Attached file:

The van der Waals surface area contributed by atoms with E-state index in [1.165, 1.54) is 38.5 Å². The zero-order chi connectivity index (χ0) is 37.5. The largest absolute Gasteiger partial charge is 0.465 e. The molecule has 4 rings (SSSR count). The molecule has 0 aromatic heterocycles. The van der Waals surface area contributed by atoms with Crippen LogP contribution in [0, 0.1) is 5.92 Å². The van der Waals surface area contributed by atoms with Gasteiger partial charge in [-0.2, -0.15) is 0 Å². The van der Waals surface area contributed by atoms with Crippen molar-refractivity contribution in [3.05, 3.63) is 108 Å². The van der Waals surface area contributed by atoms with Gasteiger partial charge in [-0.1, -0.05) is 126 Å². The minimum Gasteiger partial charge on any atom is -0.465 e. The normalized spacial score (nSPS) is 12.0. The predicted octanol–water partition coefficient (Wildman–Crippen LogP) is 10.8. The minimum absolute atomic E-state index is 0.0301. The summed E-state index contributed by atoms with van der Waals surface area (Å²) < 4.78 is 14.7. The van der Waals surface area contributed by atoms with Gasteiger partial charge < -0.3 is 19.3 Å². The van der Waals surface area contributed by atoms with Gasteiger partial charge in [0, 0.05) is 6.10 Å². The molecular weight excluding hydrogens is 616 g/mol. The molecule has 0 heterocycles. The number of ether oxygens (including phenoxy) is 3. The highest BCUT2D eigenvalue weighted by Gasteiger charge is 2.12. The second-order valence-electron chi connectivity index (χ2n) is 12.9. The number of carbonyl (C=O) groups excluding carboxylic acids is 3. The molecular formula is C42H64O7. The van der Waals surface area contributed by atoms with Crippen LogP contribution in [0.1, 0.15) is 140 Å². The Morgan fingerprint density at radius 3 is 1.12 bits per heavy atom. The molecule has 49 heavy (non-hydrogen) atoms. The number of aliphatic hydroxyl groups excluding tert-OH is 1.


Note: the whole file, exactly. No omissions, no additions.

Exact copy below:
The van der Waals surface area contributed by atoms with E-state index in [1.165, 1.54) is 38.5 Å². The zero-order chi connectivity index (χ0) is 37.5. The largest absolute Gasteiger partial charge is 0.465 e. The molecule has 4 rings (SSSR count). The molecule has 0 aromatic heterocycles. The van der Waals surface area contributed by atoms with Crippen LogP contribution in [0, 0.1) is 5.92 Å². The van der Waals surface area contributed by atoms with Gasteiger partial charge in [-0.2, -0.15) is 0 Å². The van der Waals surface area contributed by atoms with Crippen molar-refractivity contribution in [3.05, 3.63) is 108 Å². The van der Waals surface area contributed by atoms with Gasteiger partial charge in [-0.1, -0.05) is 126 Å². The minimum Gasteiger partial charge on any atom is -0.465 e. The normalized spacial score (nSPS) is 12.0. The predicted octanol–water partition coefficient (Wildman–Crippen LogP) is 10.8. The minimum absolute atomic E-state index is 0.0301. The summed E-state index contributed by atoms with van der Waals surface area (Å²) < 4.78 is 14.7. The van der Waals surface area contributed by atoms with Gasteiger partial charge < -0.3 is 19.3 Å². The van der Waals surface area contributed by atoms with Gasteiger partial charge in [0, 0.05) is 6.10 Å². The molecular weight excluding hydrogens is 616 g/mol. The molecule has 0 heterocycles. The number of ether oxygens (including phenoxy) is 3. The highest BCUT2D eigenvalue weighted by Gasteiger charge is 2.12. The second-order valence-electron chi connectivity index (χ2n) is 12.9. The number of carbonyl (C=O) groups excluding carboxylic acids is 3. The molecular formula is C42H64O7. The van der Waals surface area contributed by atoms with Crippen LogP contribution in [0.1, 0.15) is 140 Å². The Morgan fingerprint density at radius 3 is 1.12 bits per heavy atom. The molecule has 49 heavy (non-hydrogen) atoms. The number of aliphatic hydroxyl groups excluding tert-OH is 1.